(Note: See Wetzstein, ut supra, p. 202; compare Job, ii.425.)

but the Tema on the pilgrim road from Damascus to Mecca, between Tebuk and Wadi el-Kora, which is about the same distance (four days' journey) from both these places, and also from Chaibar (it is to be distinguished, however, from Tihama, the coast land of Yemen, the antithesis of which is ne'gd, the mountain district of Yemen).

(Note: See Sprenger, Post und Reise-routen des Orients, Heft i.((1864), pp. 118, 119.))

But even here in the land of Tema they do not feel themselves safe. The inhabitants of Tema are obliged to bring them water and bread ("its bread," lachmo, referring to nōdēd: the bread necessary in order to save them), into the hiding-places in which they have concealed themselves. "How humiliating," as Drechsler well observes, "to be obliged to practise their hospitality, the pride of Arabian customs, in so restricted a manner, and with such unbecoming secrecy!" But it could not possibly be done in any other way, since the weapons of the foe were driving them incessantly before them, and the war itself was rolling incessantly forward like an overwhelming colossus, as the repetition of the word "before" (mippenē) no less than four times clearly implies.

Isaiah 22:2 Parallel Commentaries

Treasury of Scripture Knowledge

that art

Isaiah 22:12,13 And in that day did the Lord GOD of hosts call to weeping, and to mourning, and to baldness, and to girding with sackcloth...

Isaiah 23:7 Is this your joyous city, whose antiquity is of ancient days? her own feet shall carry her afar off to sojourn.

Isaiah 32:13 On the land of my people shall come up thorns and briers; yes, on all the houses of joy in the joyous city:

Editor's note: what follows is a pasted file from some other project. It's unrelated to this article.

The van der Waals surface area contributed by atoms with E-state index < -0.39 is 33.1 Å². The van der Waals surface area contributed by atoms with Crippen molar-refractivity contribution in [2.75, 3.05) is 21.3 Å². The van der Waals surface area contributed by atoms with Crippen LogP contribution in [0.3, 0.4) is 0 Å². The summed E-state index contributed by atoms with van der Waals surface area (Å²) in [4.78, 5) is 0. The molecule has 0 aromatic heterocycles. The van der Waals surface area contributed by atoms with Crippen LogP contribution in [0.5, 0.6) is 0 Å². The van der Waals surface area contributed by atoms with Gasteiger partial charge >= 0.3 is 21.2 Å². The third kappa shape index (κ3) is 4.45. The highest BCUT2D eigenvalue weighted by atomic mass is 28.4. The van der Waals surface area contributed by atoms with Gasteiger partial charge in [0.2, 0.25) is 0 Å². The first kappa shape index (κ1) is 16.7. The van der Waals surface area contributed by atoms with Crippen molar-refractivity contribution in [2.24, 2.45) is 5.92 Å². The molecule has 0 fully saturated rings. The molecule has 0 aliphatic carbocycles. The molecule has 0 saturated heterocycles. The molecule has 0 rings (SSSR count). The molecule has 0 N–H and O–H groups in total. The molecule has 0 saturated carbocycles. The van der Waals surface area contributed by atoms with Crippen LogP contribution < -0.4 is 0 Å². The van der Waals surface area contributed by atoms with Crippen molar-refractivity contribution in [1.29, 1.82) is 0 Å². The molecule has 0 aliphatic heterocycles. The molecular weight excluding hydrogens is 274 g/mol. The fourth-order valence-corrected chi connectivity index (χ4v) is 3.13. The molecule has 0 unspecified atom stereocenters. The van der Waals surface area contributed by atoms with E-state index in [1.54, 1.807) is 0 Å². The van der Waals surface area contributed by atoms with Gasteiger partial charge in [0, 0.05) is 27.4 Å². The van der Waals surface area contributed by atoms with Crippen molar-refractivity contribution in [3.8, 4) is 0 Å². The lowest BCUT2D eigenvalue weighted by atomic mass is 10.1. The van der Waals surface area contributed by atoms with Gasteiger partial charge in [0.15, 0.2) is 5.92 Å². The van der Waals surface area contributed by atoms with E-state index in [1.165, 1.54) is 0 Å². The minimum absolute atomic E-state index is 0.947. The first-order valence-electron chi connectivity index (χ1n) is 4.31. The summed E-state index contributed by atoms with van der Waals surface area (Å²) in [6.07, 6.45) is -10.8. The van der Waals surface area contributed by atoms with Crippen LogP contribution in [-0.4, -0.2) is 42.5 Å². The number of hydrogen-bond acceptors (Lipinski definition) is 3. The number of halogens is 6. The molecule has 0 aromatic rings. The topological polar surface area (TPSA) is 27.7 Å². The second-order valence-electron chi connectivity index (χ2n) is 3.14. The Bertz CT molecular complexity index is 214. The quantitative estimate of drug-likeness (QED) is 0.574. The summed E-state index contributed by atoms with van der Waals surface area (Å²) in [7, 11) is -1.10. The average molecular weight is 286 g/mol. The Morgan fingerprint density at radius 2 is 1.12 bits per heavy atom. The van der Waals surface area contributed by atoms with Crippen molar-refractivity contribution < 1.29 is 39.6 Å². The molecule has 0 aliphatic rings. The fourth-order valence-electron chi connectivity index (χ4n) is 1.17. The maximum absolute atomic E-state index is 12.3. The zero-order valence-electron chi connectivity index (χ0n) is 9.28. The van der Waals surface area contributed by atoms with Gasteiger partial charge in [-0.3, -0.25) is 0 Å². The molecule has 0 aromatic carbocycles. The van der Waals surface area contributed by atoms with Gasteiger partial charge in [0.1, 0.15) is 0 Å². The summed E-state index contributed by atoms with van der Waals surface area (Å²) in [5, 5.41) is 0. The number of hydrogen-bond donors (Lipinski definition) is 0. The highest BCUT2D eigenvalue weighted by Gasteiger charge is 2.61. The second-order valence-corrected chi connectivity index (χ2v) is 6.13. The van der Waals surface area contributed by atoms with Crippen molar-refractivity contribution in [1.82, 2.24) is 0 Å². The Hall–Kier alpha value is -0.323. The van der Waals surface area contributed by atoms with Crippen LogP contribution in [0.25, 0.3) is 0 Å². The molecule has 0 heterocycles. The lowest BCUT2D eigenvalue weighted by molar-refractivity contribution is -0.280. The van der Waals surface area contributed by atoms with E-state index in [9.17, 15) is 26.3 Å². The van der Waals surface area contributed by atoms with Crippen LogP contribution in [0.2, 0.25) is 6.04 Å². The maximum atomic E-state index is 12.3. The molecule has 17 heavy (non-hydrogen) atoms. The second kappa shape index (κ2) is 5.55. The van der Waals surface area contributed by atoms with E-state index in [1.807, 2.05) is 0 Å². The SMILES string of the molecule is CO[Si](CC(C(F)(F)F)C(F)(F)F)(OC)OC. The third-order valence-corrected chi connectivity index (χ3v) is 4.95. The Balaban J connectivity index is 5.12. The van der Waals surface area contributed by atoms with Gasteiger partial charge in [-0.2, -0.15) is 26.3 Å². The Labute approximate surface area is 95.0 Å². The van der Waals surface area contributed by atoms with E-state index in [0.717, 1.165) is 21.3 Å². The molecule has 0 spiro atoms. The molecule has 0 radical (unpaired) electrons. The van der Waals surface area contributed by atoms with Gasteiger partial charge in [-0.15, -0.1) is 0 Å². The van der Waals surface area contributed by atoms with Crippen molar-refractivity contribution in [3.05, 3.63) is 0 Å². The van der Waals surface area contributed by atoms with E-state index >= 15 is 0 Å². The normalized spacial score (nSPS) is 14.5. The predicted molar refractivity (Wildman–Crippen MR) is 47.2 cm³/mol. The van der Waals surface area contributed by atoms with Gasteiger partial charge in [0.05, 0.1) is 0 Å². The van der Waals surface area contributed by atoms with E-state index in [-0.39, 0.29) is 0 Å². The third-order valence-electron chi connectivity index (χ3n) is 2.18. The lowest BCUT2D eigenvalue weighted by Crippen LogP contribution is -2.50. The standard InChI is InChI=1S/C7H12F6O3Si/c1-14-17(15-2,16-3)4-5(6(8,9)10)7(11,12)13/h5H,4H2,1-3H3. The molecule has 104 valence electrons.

Amos 6:3-6 You that put far away the evil day, and cause the seat of violence to come near...

thy slain

Isaiah 37:33,36 Therefore thus said the LORD concerning the king of Assyria, He shall not come into this city, nor shoot an arrow there...

Jeremiah 14:18 If I go forth into the field, then behold the slain with the sword! and if I enter into the city...

Jeremiah 28:3 Within two full years will I bring again into this place all the vessels of the LORD's house...

Jeremiah 52:6 And in the fourth month, in the ninth day of the month, the famine was sore in the city...

Lamentations 2:20 Behold, O LORD, and consider to whom you have done this. Shall the women eat their fruit, and children of a span long?...

Lamentations 4:9,10 They that be slain with the sword are better than they that be slain with hunger: for these pine away...

Cross References
Isaiah 10:4
Nothing remains but to crouch among the prisoners or fall among the slain. For all this his anger has not turned away, and his hand is stretched out still.

Isaiah 23:7
Is this your exultant city whose origin is from days of old, whose feet carried her to settle far away?

Isaiah 32:13
for the soil of my people growing up in thorns and briers, yes, for all the joyous houses in the exultant city.

Isaiah 32:14
For the palace is forsaken, the populous city deserted; the hill and the watchtower will become dens forever, a joy of wild donkeys, a pasture of flocks;

Jeremiah 14:18
If I go out into the field, behold, those pierced by the sword! And if I enter the city, behold, the diseases of famine! For both prophet and priest ply their trade through the land and have no knowledge.'"

Lamentations 1:1
How lonely sits the city that was full of people! How like a widow has she become, she who was great among the nations! She who was a princess among the provinces has become a slave.

Lamentations 2:20
Look, O LORD, and see! With whom have you dealt thus? Should women eat the fruit of their womb, the children of their tender care? Should priest and prophet be killed in the sanctuary of the Lord?